update: The internets are having some fun with the sauntering Officer Pike.

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      22 Comments

      1. Eel
        Posted November 20, 2011 at 8:12 pm | Permalink

        From an AP story:

        At Saturday’s news conference, UC Davis Police Chief Annette Spicuzza said the decision to use pepper spray was made at the scene.

        “The students had encircled the officers,” she said. “They needed to exit. They were looking to leave but were unable to get out.”

        Funny, but it didn’t appear from the video that the kids on the sidewalk were encircling anyone.

      2. Anonymous
        Posted November 20, 2011 at 9:17 pm | Permalink

        The Atlantic cautions us not to blame John Pike.

        Instead, it’s a dozen scared kids and a police officer named John Pike spraying them in the face from three feet away. And while it’s his finger pulling the trigger, the police system is what put him in the position to be standing in front of those students. I am sure that he is a man like me, and he didn’t become a cop to shoot history majors with pepper spray. But the current policing paradigm requires that students get shot in the eyes with a chemical weapon if they resist, however peaceably. Someone has to do it.

        And while the kids may cough up blood and writhe in pain, what happens to the man who does it is in some ways much, much worse.

        http://www.theatlantic.com/national/archive/2011/11/why-i-feel-bad-for-the-pepper-spraying-policeman-lt-john-pike/248772/

      3. Anonymous
        Posted November 20, 2011 at 9:21 pm | Permalink

        And please keep the people in Egypt in your prayers tonight.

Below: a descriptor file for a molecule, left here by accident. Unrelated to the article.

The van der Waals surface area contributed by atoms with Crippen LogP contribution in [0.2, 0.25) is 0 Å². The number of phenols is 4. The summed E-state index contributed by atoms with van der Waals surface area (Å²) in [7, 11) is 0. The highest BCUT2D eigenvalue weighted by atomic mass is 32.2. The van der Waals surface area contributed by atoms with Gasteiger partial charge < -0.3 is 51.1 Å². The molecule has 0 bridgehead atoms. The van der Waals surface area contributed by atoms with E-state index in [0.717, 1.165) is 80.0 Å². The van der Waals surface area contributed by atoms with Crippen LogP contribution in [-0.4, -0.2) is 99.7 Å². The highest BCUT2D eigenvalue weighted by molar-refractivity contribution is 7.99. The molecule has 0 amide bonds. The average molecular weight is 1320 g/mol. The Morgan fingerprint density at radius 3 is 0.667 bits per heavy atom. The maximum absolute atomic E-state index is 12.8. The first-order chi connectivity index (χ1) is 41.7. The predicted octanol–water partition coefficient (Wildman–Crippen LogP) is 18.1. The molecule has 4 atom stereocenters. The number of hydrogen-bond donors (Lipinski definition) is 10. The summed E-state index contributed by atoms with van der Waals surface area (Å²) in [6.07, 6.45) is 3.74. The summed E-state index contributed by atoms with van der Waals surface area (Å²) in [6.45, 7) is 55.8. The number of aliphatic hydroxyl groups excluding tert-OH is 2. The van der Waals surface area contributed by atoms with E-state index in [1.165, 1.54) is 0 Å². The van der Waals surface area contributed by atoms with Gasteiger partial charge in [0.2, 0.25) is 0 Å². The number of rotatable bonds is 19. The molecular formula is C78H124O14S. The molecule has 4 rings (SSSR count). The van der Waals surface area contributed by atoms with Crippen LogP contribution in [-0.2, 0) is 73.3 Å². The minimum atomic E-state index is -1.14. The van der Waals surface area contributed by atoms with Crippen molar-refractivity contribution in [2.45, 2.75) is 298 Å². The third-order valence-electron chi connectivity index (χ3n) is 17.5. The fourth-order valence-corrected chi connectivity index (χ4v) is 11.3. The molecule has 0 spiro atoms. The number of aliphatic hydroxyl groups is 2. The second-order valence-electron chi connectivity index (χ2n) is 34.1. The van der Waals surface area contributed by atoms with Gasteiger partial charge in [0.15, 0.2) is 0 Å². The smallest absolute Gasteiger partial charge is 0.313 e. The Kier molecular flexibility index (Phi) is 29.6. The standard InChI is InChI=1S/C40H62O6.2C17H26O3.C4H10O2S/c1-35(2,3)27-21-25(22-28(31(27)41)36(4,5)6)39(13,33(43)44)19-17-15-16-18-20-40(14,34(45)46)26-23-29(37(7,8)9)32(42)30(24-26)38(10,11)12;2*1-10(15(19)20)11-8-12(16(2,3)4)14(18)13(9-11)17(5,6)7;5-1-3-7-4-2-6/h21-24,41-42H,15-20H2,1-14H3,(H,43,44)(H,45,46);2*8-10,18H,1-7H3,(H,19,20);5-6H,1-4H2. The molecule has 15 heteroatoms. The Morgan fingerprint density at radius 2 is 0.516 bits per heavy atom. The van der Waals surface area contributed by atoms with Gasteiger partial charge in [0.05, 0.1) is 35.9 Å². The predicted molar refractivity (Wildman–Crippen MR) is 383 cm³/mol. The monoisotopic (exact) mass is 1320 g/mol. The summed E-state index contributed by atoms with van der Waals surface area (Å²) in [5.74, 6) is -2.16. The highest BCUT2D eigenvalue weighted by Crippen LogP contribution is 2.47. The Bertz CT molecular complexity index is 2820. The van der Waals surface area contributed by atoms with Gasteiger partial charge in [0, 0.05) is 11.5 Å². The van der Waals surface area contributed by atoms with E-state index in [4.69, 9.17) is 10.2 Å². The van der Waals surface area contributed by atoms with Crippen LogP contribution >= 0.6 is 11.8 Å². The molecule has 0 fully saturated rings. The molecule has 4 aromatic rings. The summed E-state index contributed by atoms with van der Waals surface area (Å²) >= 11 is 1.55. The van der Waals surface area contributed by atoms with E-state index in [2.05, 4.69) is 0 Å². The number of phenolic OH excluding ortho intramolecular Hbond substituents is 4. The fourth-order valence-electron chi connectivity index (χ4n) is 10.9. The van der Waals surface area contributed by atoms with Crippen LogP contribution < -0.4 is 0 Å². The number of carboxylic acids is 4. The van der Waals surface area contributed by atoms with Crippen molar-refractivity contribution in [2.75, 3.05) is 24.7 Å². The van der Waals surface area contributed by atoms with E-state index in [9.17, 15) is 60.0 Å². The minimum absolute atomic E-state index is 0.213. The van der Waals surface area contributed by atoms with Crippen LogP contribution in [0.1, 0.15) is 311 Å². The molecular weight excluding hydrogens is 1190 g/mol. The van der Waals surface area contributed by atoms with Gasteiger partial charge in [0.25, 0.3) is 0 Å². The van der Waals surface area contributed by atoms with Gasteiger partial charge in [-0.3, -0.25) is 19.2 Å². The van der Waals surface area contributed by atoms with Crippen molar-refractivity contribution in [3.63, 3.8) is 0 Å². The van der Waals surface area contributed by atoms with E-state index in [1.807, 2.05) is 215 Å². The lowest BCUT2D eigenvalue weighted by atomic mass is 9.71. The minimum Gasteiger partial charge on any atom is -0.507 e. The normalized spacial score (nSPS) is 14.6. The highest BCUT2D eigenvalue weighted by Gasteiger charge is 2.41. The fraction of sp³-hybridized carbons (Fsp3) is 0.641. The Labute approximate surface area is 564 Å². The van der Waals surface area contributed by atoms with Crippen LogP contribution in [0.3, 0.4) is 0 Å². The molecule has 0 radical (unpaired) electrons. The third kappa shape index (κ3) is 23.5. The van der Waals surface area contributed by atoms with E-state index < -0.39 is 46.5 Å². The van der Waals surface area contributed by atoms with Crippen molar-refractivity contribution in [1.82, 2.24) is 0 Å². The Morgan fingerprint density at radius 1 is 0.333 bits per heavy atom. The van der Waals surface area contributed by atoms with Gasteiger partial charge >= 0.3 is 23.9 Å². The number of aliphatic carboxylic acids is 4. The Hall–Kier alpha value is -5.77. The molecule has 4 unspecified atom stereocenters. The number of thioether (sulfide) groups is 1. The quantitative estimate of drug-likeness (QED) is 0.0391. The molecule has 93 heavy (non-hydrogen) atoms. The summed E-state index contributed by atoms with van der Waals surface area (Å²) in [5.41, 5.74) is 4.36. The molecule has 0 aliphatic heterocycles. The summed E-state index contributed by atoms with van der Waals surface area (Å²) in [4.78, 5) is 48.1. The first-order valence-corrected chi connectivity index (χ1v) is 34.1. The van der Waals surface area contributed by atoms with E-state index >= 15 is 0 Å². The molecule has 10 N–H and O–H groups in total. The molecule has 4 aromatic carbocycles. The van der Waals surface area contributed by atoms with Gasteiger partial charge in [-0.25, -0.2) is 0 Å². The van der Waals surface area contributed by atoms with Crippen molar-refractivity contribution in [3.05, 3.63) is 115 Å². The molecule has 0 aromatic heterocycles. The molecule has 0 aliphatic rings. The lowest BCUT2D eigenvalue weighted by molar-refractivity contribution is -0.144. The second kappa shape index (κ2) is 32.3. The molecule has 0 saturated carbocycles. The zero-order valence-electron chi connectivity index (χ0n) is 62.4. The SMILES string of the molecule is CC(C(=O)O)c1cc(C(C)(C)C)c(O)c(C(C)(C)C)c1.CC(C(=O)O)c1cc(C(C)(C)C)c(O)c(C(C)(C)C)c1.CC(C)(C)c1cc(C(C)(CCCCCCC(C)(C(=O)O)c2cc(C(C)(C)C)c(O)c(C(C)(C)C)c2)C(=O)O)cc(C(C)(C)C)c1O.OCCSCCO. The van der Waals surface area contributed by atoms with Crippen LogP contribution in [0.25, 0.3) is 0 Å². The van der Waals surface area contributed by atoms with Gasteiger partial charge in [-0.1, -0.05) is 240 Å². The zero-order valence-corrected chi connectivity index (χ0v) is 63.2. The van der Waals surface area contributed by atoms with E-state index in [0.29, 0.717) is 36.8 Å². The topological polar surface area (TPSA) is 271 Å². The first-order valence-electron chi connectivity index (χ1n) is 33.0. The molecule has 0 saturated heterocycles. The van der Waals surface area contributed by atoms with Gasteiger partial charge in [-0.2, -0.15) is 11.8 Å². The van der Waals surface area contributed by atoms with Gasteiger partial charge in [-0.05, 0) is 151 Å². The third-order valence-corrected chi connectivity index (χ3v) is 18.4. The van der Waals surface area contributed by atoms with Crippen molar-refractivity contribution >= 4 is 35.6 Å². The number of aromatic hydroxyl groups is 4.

http://twitpic.com/7h0ewk

      4. Mike Shecket
        Posted November 20, 2011 at 9:28 pm | Permalink

        There’s a 45 minute long version that give some more context, including the encircling thing. The students were demanding that the police release people they had already arrested.

      5. Mike Shecket
        Posted November 20, 2011 at 9:29 pm | Permalink

        Starting here: http://www.youtube.com/watch?v=n3A0d9fHWag

      6. K2
        Posted November 20, 2011 at 9:36 pm | Permalink

        Egyptian military defends their actions saying that they use the same methods as U.S. police against Occupy protesters.

        http://100gf.wordpress.com/2011/11/20/egyptian-military-say-their-tactics-are-no-worse-than-the-methods-used-by-us-police-against-occupy-protesters/

      7. Posted November 21, 2011 at 8:08 am | Permalink

        The police were never in danger. Not a bit of violence on the part of the protesters. I can make lots of demands, that does not entitle you to engage in violence against me. The students who were pepper sprayed were not in any way threatening the police. The police could have walked off the quad at any time–as they demonstrated when they left. The purpose is exactly as Greenwald states–intimidate, brutalize and scare your opponents into submission. That is what makes the silent witness doled out to the President of the University so compelling. She is probably through as an educator, but will get a job as a lackey to some corporate lobbying operation.